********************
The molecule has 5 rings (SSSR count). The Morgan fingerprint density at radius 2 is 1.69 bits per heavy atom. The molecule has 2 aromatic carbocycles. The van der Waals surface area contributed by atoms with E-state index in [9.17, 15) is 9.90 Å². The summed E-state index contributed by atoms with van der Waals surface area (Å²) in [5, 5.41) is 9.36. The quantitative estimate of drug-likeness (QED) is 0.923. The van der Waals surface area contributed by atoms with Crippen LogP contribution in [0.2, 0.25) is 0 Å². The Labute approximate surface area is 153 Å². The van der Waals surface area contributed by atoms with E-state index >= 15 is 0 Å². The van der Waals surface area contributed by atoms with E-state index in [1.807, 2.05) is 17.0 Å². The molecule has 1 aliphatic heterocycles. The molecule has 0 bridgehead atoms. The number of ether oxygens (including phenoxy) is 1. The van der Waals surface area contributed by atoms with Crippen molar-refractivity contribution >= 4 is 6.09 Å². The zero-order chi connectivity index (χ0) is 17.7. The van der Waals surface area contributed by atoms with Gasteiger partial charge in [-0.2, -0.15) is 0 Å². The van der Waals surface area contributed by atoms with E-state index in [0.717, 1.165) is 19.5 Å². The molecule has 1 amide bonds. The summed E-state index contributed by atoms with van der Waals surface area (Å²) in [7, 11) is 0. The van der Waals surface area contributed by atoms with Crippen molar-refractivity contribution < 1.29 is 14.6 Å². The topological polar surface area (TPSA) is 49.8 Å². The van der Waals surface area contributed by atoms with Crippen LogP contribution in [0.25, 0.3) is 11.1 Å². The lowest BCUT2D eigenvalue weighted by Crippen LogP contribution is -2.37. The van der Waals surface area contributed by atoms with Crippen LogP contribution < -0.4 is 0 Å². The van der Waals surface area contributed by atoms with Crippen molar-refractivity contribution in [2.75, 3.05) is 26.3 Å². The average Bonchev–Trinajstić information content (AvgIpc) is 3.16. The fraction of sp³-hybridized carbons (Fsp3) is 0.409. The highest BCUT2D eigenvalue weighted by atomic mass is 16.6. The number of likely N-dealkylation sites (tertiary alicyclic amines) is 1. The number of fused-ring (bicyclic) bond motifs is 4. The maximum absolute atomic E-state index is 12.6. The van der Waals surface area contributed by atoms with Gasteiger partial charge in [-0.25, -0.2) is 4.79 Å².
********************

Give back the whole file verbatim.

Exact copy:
The molecule has 5 rings (SSSR count). The Morgan fingerprint density at radius 2 is 1.69 bits per heavy atom. The molecule has 2 aromatic carbocycles. The van der Waals surface area contributed by atoms with E-state index in [9.17, 15) is 9.90 Å². The summed E-state index contributed by atoms with van der Waals surface area (Å²) in [5, 5.41) is 9.36. The quantitative estimate of drug-likeness (QED) is 0.923. The van der Waals surface area contributed by atoms with Crippen LogP contribution in [0.2, 0.25) is 0 Å². The Labute approximate surface area is 153 Å². The van der Waals surface area contributed by atoms with E-state index >= 15 is 0 Å². The van der Waals surface area contributed by atoms with E-state index in [1.807, 2.05) is 17.0 Å². The molecule has 1 aliphatic heterocycles. The molecule has 0 bridgehead atoms. The number of ether oxygens (including phenoxy) is 1. The van der Waals surface area contributed by atoms with Crippen molar-refractivity contribution >= 4 is 6.09 Å². The zero-order chi connectivity index (χ0) is 17.7. The van der Waals surface area contributed by atoms with Gasteiger partial charge in [-0.2, -0.15) is 0 Å². The van der Waals surface area contributed by atoms with E-state index in [0.717, 1.165) is 19.5 Å². The molecule has 1 amide bonds. The summed E-state index contributed by atoms with van der Waals surface area (Å²) in [7, 11) is 0. The van der Waals surface area contributed by atoms with Crippen molar-refractivity contribution < 1.29 is 14.6 Å². The topological polar surface area (TPSA) is 49.8 Å². The van der Waals surface area contributed by atoms with Crippen LogP contribution in [0.25, 0.3) is 11.1 Å². The lowest BCUT2D eigenvalue weighted by Crippen LogP contribution is -2.37. The van der Waals surface area contributed by atoms with Crippen LogP contribution < -0.4 is 0 Å². The van der Waals surface area contributed by atoms with Crippen molar-refractivity contribution in [2.75, 3.05) is 26.3 Å². The average Bonchev–Trinajstić information content (AvgIpc) is 3.16. The fraction of sp³-hybridized carbons (Fsp3) is 0.409. The highest BCUT2D eigenvalue weighted by atomic mass is 16.6. The number of likely N-dealkylation sites (tertiary alicyclic amines) is 1. The number of fused-ring (bicyclic) bond motifs is 4. The maximum absolute atomic E-state index is 12.6. The van der Waals surface area contributed by atoms with Gasteiger partial charge in [-0.25, -0.2) is 4.79 Å².